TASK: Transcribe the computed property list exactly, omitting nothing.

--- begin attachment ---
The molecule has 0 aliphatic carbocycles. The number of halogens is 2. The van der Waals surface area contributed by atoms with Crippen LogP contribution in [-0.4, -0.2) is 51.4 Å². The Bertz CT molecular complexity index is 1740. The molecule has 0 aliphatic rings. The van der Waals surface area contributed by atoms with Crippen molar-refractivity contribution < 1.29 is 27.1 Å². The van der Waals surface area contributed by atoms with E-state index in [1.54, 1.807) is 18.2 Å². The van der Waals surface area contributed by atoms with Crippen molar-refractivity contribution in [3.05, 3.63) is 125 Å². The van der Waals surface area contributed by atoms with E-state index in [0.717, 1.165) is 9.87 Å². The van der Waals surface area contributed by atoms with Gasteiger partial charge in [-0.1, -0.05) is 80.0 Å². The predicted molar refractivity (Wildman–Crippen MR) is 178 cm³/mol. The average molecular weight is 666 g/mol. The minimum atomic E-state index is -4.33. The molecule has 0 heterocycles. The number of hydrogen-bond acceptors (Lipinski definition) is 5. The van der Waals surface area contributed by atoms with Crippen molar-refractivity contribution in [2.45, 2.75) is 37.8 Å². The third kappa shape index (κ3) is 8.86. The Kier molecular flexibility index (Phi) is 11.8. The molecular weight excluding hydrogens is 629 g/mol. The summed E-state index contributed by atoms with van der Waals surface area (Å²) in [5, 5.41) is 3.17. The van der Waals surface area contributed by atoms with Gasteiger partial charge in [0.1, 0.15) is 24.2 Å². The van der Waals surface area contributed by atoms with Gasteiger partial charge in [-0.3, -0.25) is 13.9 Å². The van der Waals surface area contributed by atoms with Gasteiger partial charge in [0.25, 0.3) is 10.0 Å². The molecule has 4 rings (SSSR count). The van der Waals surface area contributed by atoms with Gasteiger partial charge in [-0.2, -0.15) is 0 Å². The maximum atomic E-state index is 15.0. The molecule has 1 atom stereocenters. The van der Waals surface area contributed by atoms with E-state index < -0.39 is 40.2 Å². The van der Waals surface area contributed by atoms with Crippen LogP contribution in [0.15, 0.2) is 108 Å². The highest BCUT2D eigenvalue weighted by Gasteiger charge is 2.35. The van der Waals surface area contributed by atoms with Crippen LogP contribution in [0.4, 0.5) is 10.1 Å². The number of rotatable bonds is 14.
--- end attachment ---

The molecule has 0 aliphatic carbocycles. The number of halogens is 2. The van der Waals surface area contributed by atoms with Crippen LogP contribution in [-0.4, -0.2) is 51.4 Å². The Bertz CT molecular complexity index is 1740. The molecule has 0 aliphatic rings. The van der Waals surface area contributed by atoms with Crippen molar-refractivity contribution < 1.29 is 27.1 Å². The van der Waals surface area contributed by atoms with E-state index in [1.54, 1.807) is 18.2 Å². The van der Waals surface area contributed by atoms with Crippen molar-refractivity contribution in [3.05, 3.63) is 125 Å². The van der Waals surface area contributed by atoms with E-state index in [0.717, 1.165) is 9.87 Å². The van der Waals surface area contributed by atoms with Gasteiger partial charge in [-0.1, -0.05) is 80.0 Å². The predicted molar refractivity (Wildman–Crippen MR) is 178 cm³/mol. The average molecular weight is 666 g/mol. The minimum atomic E-state index is -4.33. The molecule has 0 heterocycles. The number of hydrogen-bond acceptors (Lipinski definition) is 5. The van der Waals surface area contributed by atoms with Crippen molar-refractivity contribution in [2.45, 2.75) is 37.8 Å². The third kappa shape index (κ3) is 8.86. The Kier molecular flexibility index (Phi) is 11.8. The molecular weight excluding hydrogens is 629 g/mol. The summed E-state index contributed by atoms with van der Waals surface area (Å²) in [5, 5.41) is 3.17. The van der Waals surface area contributed by atoms with Gasteiger partial charge in [0.1, 0.15) is 24.2 Å². The van der Waals surface area contributed by atoms with Gasteiger partial charge in [-0.3, -0.25) is 13.9 Å². The van der Waals surface area contributed by atoms with Gasteiger partial charge in [0.25, 0.3) is 10.0 Å². The molecule has 4 rings (SSSR count). The van der Waals surface area contributed by atoms with Gasteiger partial charge in [-0.2, -0.15) is 0 Å². The maximum atomic E-state index is 15.0. The molecule has 1 atom stereocenters. The van der Waals surface area contributed by atoms with E-state index < -0.39 is 40.2 Å². The van der Waals surface area contributed by atoms with Crippen LogP contribution in [0.15, 0.2) is 108 Å². The highest BCUT2D eigenvalue weighted by Gasteiger charge is 2.35. The van der Waals surface area contributed by atoms with Crippen LogP contribution in [0.4, 0.5) is 10.1 Å². The number of rotatable bonds is 14.